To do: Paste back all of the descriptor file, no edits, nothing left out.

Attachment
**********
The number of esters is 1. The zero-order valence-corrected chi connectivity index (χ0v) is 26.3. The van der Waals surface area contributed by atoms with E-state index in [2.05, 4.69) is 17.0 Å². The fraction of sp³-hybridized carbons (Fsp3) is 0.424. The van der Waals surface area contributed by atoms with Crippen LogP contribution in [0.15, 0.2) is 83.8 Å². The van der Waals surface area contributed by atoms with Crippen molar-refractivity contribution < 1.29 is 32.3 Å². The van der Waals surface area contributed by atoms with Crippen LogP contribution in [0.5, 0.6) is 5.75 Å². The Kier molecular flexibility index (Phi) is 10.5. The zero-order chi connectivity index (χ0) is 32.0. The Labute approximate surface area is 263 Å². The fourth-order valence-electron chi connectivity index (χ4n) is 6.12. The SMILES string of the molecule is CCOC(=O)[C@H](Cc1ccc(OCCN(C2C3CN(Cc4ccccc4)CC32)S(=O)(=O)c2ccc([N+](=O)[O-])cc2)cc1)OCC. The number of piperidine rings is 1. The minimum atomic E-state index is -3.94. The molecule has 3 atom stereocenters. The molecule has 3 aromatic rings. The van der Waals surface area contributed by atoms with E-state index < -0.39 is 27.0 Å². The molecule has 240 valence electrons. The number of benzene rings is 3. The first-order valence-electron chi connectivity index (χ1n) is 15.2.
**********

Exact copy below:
The number of esters is 1. The zero-order valence-corrected chi connectivity index (χ0v) is 26.3. The van der Waals surface area contributed by atoms with E-state index in [2.05, 4.69) is 17.0 Å². The fraction of sp³-hybridized carbons (Fsp3) is 0.424. The van der Waals surface area contributed by atoms with Crippen LogP contribution in [0.15, 0.2) is 83.8 Å². The van der Waals surface area contributed by atoms with Crippen molar-refractivity contribution < 1.29 is 32.3 Å². The van der Waals surface area contributed by atoms with Crippen LogP contribution in [0.5, 0.6) is 5.75 Å². The Kier molecular flexibility index (Phi) is 10.5. The zero-order chi connectivity index (χ0) is 32.0. The Labute approximate surface area is 263 Å². The fourth-order valence-electron chi connectivity index (χ4n) is 6.12. The SMILES string of the molecule is CCOC(=O)[C@H](Cc1ccc(OCCN(C2C3CN(Cc4ccccc4)CC32)S(=O)(=O)c2ccc([N+](=O)[O-])cc2)cc1)OCC. The number of piperidine rings is 1. The minimum atomic E-state index is -3.94. The molecule has 3 atom stereocenters. The molecule has 3 aromatic rings. The van der Waals surface area contributed by atoms with E-state index < -0.39 is 27.0 Å². The molecule has 240 valence electrons. The number of benzene rings is 3. The first-order valence-electron chi connectivity index (χ1n) is 15.2.